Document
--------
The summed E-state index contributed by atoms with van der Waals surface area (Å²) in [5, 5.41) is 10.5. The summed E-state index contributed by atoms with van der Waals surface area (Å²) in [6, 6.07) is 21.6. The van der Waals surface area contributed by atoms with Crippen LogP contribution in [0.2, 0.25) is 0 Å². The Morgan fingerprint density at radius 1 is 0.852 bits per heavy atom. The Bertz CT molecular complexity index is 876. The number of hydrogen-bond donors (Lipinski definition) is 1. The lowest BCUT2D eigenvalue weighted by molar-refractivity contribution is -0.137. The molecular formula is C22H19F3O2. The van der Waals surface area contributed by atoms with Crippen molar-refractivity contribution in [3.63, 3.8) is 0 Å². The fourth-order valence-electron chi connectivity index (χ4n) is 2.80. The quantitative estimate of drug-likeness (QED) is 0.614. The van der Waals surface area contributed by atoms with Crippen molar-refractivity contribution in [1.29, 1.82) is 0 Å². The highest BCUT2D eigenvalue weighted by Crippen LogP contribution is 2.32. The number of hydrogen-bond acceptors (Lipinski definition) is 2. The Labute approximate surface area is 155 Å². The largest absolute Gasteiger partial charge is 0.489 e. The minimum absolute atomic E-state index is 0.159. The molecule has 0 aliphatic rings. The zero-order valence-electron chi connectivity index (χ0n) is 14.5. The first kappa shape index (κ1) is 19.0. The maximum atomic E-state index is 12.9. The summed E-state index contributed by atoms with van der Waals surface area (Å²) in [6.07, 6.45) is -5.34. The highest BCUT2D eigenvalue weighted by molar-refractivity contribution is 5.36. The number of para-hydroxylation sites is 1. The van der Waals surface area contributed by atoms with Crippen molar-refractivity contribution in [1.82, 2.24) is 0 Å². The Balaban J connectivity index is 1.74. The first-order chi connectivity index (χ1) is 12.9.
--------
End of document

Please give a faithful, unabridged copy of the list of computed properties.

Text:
The summed E-state index contributed by atoms with van der Waals surface area (Å²) in [5, 5.41) is 10.5. The summed E-state index contributed by atoms with van der Waals surface area (Å²) in [6, 6.07) is 21.6. The van der Waals surface area contributed by atoms with Crippen LogP contribution in [0.2, 0.25) is 0 Å². The Morgan fingerprint density at radius 1 is 0.852 bits per heavy atom. The Bertz CT molecular complexity index is 876. The number of hydrogen-bond donors (Lipinski definition) is 1. The lowest BCUT2D eigenvalue weighted by molar-refractivity contribution is -0.137. The molecular formula is C22H19F3O2. The van der Waals surface area contributed by atoms with Crippen molar-refractivity contribution in [3.63, 3.8) is 0 Å². The fourth-order valence-electron chi connectivity index (χ4n) is 2.80. The quantitative estimate of drug-likeness (QED) is 0.614. The van der Waals surface area contributed by atoms with Crippen molar-refractivity contribution in [1.29, 1.82) is 0 Å². The highest BCUT2D eigenvalue weighted by Crippen LogP contribution is 2.32. The number of hydrogen-bond acceptors (Lipinski definition) is 2. The Labute approximate surface area is 155 Å². The largest absolute Gasteiger partial charge is 0.489 e. The minimum absolute atomic E-state index is 0.159. The molecule has 0 aliphatic rings. The zero-order valence-electron chi connectivity index (χ0n) is 14.5. The first kappa shape index (κ1) is 19.0. The maximum atomic E-state index is 12.9. The summed E-state index contributed by atoms with van der Waals surface area (Å²) in [6.07, 6.45) is -5.34. The highest BCUT2D eigenvalue weighted by molar-refractivity contribution is 5.36. The number of para-hydroxylation sites is 1. The van der Waals surface area contributed by atoms with Crippen molar-refractivity contribution in [1.82, 2.24) is 0 Å². The Balaban J connectivity index is 1.74. The first-order chi connectivity index (χ1) is 12.9.